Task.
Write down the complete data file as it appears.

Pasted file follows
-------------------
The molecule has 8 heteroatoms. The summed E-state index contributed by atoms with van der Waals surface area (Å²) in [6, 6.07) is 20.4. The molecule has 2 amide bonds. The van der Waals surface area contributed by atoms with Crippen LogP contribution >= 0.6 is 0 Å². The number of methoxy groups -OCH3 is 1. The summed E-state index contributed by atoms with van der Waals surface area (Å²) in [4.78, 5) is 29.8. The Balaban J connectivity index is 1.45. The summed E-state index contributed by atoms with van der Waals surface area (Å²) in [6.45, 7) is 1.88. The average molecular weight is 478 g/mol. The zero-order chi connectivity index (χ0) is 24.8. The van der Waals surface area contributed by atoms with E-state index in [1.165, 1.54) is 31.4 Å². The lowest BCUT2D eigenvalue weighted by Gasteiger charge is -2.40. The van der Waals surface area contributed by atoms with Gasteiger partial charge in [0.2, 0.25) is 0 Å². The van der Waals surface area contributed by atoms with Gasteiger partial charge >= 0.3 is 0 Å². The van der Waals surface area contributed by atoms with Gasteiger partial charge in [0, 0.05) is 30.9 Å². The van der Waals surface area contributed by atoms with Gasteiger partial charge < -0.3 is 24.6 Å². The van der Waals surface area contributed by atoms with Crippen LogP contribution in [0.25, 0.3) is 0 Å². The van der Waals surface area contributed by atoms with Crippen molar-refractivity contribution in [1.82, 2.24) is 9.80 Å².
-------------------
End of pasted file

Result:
The molecule has 8 heteroatoms. The summed E-state index contributed by atoms with van der Waals surface area (Å²) in [6, 6.07) is 20.4. The molecule has 2 amide bonds. The van der Waals surface area contributed by atoms with Crippen LogP contribution >= 0.6 is 0 Å². The number of methoxy groups -OCH3 is 1. The summed E-state index contributed by atoms with van der Waals surface area (Å²) in [4.78, 5) is 29.8. The Balaban J connectivity index is 1.45. The summed E-state index contributed by atoms with van der Waals surface area (Å²) in [6.45, 7) is 1.88. The average molecular weight is 478 g/mol. The zero-order chi connectivity index (χ0) is 24.8. The van der Waals surface area contributed by atoms with E-state index in [1.165, 1.54) is 31.4 Å². The lowest BCUT2D eigenvalue weighted by Gasteiger charge is -2.40. The van der Waals surface area contributed by atoms with Gasteiger partial charge in [0.2, 0.25) is 0 Å². The van der Waals surface area contributed by atoms with Gasteiger partial charge >= 0.3 is 0 Å². The van der Waals surface area contributed by atoms with Gasteiger partial charge in [0, 0.05) is 30.9 Å². The van der Waals surface area contributed by atoms with Gasteiger partial charge < -0.3 is 24.6 Å². The van der Waals surface area contributed by atoms with Crippen LogP contribution in [0.25, 0.3) is 0 Å². The van der Waals surface area contributed by atoms with Crippen molar-refractivity contribution in [1.82, 2.24) is 9.80 Å².